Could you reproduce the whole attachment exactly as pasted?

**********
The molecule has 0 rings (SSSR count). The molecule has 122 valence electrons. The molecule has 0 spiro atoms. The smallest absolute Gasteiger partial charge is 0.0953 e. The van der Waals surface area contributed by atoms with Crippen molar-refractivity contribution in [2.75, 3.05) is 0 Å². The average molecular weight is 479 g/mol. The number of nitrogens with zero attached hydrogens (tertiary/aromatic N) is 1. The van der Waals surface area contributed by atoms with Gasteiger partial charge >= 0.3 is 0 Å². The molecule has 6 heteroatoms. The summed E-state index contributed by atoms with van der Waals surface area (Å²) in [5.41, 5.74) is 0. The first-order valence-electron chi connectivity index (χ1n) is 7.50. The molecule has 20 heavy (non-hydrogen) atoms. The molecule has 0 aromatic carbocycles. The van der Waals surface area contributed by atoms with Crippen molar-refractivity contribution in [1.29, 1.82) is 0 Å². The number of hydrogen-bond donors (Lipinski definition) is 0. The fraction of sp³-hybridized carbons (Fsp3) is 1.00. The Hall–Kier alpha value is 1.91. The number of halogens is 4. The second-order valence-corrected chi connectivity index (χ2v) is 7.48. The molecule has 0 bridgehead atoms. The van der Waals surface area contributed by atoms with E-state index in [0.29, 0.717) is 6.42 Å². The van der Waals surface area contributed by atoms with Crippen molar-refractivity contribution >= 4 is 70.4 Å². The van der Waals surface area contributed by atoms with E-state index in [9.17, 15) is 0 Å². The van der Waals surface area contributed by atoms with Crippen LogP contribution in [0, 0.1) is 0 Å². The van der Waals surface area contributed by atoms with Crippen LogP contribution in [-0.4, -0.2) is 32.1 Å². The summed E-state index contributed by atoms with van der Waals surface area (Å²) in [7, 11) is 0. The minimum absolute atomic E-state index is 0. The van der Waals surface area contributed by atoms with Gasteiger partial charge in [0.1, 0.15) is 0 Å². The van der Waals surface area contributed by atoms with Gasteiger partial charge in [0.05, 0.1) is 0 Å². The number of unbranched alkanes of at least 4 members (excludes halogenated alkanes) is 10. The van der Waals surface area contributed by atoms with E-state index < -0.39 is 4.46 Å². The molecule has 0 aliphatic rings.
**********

The molecule has 0 rings (SSSR count). The molecule has 122 valence electrons. The molecule has 0 spiro atoms. The smallest absolute Gasteiger partial charge is 0.0953 e. The van der Waals surface area contributed by atoms with Crippen molar-refractivity contribution in [2.75, 3.05) is 0 Å². The average molecular weight is 479 g/mol. The number of nitrogens with zero attached hydrogens (tertiary/aromatic N) is 1. The van der Waals surface area contributed by atoms with Gasteiger partial charge >= 0.3 is 0 Å². The molecule has 6 heteroatoms. The summed E-state index contributed by atoms with van der Waals surface area (Å²) in [5.41, 5.74) is 0. The first-order valence-electron chi connectivity index (χ1n) is 7.50. The molecule has 20 heavy (non-hydrogen) atoms. The molecule has 0 aromatic carbocycles. The van der Waals surface area contributed by atoms with Crippen molar-refractivity contribution in [1.29, 1.82) is 0 Å². The number of hydrogen-bond donors (Lipinski definition) is 0. The fraction of sp³-hybridized carbons (Fsp3) is 1.00. The Hall–Kier alpha value is 1.91. The number of halogens is 4. The second-order valence-corrected chi connectivity index (χ2v) is 7.48. The molecule has 0 bridgehead atoms. The van der Waals surface area contributed by atoms with E-state index in [0.29, 0.717) is 6.42 Å². The van der Waals surface area contributed by atoms with Crippen molar-refractivity contribution >= 4 is 70.4 Å². The van der Waals surface area contributed by atoms with E-state index in [9.17, 15) is 0 Å². The van der Waals surface area contributed by atoms with Crippen LogP contribution in [0, 0.1) is 0 Å². The van der Waals surface area contributed by atoms with Crippen LogP contribution in [-0.4, -0.2) is 32.1 Å². The summed E-state index contributed by atoms with van der Waals surface area (Å²) in [7, 11) is 0. The minimum absolute atomic E-state index is 0. The van der Waals surface area contributed by atoms with Gasteiger partial charge in [0.1, 0.15) is 0 Å². The van der Waals surface area contributed by atoms with Gasteiger partial charge in [0.05, 0.1) is 0 Å². The number of unbranched alkanes of at least 4 members (excludes halogenated alkanes) is 10. The van der Waals surface area contributed by atoms with E-state index < -0.39 is 4.46 Å². The molecule has 0 aliphatic rings.